We drove to Clifden town in Galway and spent the day, and another day hiked along the fantastic grassy sand dunes at Bertra, at the foot of Croagh Patrick. This was another harrowing trip as a rain storm suddenly appeared out of nowhere as we were far out from the coast on this strip of dunes connecting an island to the mainland.

We spent one afternoon at the Clew Bay Heritage Center and Westport House, a stately old mansion with gardens. Some days were spent exploring the town as we had a rainy spell while there, Ireland had a rainy summer. But we also had some sun each day, with rainbow
s and the glorious clouds I love to paint!
Westport, Mayo, Tidy Town 3 time winner

We spent the final two days in Dublin, and again wish it was longer, not so much for the city, but to take day trips around the east coast, which I have not seen enough of. In Dublin, we spent time on another glorious Saturday in City Center, O'Connell street, Temple Bar of course. On a drizzly Sunday and our last day in Ireland, we took a commuter train south of the city to the seaside town of Bray. We returned in the afternoon to visit Grafton Street and St. Stephen's Green, and a few of the old traditional gem pubs like The Swan Bar, the Long Hall and the Stag'
s Head Pub.

Cappuccino, a good read, and a sketch of Westport. Great trip indeed!

During the trip, I gathered thousands of photos to keep me in Irish references f
or a long while. I may just start a Flickr page as well, too many great shots to share here on myspace. I did do some sketching, mostly in the pubs, but one on the street in Westport. I played my bodhran (Irish drum) at Matt Malloy's! Steve played guitar at a session at Blouser's Pub, Westport, to the tune "Sweet Home Chicago".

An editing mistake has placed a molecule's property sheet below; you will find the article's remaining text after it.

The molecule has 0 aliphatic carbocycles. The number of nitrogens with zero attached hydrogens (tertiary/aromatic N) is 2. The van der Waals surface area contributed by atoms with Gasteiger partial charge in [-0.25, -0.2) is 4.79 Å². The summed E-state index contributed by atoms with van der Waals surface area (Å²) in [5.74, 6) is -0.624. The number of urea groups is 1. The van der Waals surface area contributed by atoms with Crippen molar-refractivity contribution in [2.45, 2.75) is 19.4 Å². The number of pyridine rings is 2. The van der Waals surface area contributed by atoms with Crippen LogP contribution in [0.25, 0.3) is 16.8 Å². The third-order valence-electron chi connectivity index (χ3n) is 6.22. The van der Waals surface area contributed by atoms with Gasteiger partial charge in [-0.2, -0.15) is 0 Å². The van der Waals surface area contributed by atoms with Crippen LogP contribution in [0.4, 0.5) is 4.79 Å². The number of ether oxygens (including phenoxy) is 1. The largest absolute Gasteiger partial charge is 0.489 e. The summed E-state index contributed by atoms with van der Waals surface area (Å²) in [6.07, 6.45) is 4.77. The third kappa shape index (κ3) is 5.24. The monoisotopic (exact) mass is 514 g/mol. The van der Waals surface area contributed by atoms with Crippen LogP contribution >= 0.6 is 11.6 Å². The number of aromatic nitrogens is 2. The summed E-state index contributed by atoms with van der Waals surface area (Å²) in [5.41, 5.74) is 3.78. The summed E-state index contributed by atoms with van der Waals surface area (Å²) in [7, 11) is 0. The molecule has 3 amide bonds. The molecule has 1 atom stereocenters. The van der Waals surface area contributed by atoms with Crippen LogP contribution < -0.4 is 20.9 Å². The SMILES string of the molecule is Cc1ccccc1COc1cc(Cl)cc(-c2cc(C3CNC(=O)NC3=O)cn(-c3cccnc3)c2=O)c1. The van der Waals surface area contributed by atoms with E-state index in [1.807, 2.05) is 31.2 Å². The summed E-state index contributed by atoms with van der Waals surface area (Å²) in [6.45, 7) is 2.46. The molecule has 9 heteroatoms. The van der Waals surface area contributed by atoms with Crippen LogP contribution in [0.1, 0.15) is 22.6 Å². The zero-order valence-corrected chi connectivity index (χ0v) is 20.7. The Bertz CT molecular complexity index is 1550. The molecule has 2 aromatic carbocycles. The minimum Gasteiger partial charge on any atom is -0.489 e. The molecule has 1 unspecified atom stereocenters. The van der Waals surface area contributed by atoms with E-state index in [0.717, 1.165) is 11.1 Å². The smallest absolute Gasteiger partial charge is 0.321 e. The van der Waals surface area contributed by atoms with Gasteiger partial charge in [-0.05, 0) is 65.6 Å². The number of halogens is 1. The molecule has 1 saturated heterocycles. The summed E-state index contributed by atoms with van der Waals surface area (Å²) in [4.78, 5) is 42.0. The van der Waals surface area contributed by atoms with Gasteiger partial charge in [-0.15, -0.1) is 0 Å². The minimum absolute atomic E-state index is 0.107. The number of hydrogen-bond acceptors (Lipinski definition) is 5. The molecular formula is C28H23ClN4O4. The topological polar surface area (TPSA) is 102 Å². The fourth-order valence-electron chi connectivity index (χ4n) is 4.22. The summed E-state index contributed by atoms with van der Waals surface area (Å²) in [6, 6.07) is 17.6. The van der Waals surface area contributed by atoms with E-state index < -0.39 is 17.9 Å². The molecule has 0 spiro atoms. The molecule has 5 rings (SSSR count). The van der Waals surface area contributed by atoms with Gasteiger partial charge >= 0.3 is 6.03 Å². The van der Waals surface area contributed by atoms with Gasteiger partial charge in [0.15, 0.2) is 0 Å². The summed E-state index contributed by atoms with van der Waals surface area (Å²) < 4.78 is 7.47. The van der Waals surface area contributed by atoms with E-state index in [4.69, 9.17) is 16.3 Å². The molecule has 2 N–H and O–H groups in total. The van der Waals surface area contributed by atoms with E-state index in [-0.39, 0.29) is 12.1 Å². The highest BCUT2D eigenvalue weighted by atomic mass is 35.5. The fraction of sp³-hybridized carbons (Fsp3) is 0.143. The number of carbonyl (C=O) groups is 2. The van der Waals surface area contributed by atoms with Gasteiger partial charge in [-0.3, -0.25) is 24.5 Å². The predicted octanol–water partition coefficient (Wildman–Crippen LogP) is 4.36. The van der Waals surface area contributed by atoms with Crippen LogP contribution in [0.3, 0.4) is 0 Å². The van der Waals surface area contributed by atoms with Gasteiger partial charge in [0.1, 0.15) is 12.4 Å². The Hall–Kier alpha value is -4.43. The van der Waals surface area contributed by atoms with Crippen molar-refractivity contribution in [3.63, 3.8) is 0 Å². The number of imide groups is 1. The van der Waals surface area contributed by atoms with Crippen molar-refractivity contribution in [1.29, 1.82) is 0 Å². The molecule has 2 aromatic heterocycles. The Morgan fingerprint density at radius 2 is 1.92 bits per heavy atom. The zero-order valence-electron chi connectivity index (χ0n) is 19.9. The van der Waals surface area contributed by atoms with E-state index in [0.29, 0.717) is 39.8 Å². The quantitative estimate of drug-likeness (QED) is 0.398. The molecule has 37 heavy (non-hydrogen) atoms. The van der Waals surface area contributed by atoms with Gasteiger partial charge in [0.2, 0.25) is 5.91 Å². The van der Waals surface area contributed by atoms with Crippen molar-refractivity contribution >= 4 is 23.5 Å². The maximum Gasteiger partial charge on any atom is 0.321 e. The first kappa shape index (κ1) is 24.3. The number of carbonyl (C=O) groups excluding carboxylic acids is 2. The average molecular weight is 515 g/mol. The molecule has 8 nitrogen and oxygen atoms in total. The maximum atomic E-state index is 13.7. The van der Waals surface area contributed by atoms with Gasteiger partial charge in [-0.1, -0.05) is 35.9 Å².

Yes, the pints went down easy after drizzly days, but maybe a bit too easy! LOL. Still recovering. Steve is finally off the Harp and onto the black stuff. He's hooked too. We shared many meals picnicking outdoors or in our flat, which was nice because we saved money, and we both get tired of restaurant food quickly. Local fresh made breads, cheeses and meats are delicious and i
t's always fun grocery shopping in a new country. Our meals out were generally pub food, soup and sandwiches or hearty stews. Our biggest splurge outside of Guinness was cappuccino and chocolate. Yum!

Fad saol agat, gob fliuch, agus bas in Eirinn.
"Long life to you, a wet mouth, and death in Ireland."

I missed you Carol! Hope to go to Ireland with you again very soon! Yes, you too Steve! ;-) Now I get to go twice as often, right? Well, maybe if I sell lots of sheep paintings...

Over 100 pictures from my Irish trip can be seen on my Flickr page here:

Finally, here is a video I found about Grace O'Malley, The Pirate Queen. It was filmed at many of the places we visited in Mayo, Murrisk, Newport, and Achill Island. Enjoy!

"One of the most famous women in Irish history is Grace O'Malley. She is also known to history as the Pirate Queen of Ireland. She lived from around c. 1530 to c.1603.

Grace was the daughter of the chief of the O'Malley clan. The O'Malleys controlled most of what is now the barony of Murrisk. The O' Malleys were a great seafaring family and taxed all those who fished off their coasts. Their leader bore the ancient Irish title of The O'Malley."

This video is a bit overdone, but it gives you the feel for the wild area better than still photos.